New EHF Poll: Majority of Texans say having good medical care is not enough to live a healthy life

A majority of Texans think that having good medical care is not enough for a person to live a healthy life. Instead, Texans say non-medical factors like where you live, how much money you make, and how much stress you have are critical to your overall health. Those are just some of the results of Episcopal Health Foundation’s first-of-its-kind statewide survey on social determinants of health in Texas.

EHF Health Not Just Healthcare

EHF’s survey finds that 57% of adults in Texas say that they think having good medical care isn’t sufficient to live a healthy life. Similar majorities of white and black Texans, people across different age groups, genders and political parties, and even those with chronic medical conditions share the same opinion.

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“We know that 80% of what determines a person’s health doesn’t involve access to medical care, and these survey results show that Texans live with that reality every day,” said Elena Marks, EHF’s president and CEO. “These numbers should spark important conversations across the state on how we can focus on the non-medical, underlying causes of poor health that have nothing to do with going to a doctor or hospital. So many Texans face a range of social and economic conditions that almost conspire against their health. We have to change the conversation to improving health, not just health care.”

Non-Medical Conditions Play A Large Role In Overall Health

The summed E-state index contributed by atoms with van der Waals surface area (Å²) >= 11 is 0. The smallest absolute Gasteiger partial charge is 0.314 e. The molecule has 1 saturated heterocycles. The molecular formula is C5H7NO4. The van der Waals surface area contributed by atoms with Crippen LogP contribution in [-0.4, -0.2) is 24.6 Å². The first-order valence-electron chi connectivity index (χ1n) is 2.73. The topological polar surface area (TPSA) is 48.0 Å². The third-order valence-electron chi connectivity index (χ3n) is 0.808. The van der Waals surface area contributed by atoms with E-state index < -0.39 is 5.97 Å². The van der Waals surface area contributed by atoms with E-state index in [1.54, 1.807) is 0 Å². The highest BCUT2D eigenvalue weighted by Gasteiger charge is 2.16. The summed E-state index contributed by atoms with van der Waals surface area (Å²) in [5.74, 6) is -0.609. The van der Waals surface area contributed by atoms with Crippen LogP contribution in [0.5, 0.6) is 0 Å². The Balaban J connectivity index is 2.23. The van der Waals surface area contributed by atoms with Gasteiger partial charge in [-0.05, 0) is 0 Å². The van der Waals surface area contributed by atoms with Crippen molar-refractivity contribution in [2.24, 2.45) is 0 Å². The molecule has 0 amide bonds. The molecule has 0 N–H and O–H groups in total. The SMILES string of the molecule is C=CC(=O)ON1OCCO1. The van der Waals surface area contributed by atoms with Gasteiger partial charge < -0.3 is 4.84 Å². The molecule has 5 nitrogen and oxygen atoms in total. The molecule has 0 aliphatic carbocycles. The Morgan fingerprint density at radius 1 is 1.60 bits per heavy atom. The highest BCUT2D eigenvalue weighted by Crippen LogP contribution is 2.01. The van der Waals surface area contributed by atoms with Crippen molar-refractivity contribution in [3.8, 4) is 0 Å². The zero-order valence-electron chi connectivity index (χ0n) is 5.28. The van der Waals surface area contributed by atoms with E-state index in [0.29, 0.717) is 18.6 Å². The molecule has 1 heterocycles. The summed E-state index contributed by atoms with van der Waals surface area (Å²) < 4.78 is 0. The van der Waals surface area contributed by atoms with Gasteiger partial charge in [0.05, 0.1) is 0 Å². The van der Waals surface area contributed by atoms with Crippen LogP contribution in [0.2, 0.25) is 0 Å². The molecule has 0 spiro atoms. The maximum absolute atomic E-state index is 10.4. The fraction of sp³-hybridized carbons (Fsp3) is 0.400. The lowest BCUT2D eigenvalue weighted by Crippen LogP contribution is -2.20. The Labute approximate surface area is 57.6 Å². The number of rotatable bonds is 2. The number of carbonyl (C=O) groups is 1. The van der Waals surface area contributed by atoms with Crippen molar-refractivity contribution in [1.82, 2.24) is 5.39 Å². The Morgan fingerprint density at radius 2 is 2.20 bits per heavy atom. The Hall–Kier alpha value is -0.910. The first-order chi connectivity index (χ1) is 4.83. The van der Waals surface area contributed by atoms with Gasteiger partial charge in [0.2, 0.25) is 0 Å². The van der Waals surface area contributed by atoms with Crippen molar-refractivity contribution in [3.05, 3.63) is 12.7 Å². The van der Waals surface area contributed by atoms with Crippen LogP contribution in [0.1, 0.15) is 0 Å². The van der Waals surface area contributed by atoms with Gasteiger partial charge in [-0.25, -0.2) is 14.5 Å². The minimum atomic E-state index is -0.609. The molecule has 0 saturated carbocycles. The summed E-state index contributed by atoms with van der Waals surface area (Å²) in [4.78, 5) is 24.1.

Texans agree that many non-medical factors (often referred to as social determinants of health) play a vital role in overall health. The vast majority of Texans say that living conditions such as good air quality and clean water (92%), community safety (76%) and housing quality (71%) are essential or very important to a person’s health.

The survey also found that socioeconomic circumstances rated high on Texans’ list of factors important to a healthy life. Seven in 10 adults (70%) consider income and 66% consider a person’s level of education as essential or very important to health. Moreover, researchers found that black and Hispanic Texans, as well as low-income adults were more likely to consider income and education more critical to a person’s health.

Large majorities of Texans also say eating healthy foods and exercising (92%), stress (85%), and social support (78%) are critical factors in determining if a person lives a healthy life.

Experiences With Some Non-Medical Problems Worsened Health
Texans have had first-hand experience with a wide range of non-medical factors that they said have been harmful to their health. Two-thirds of Texans (66%) who lived in an area with environmental pollution say that experience had a harmful effect in their health. Almost two thirds of adults who say they had problems having places to exercise (65%) or had employment or salary issues (64%) also say those problems worsened their health.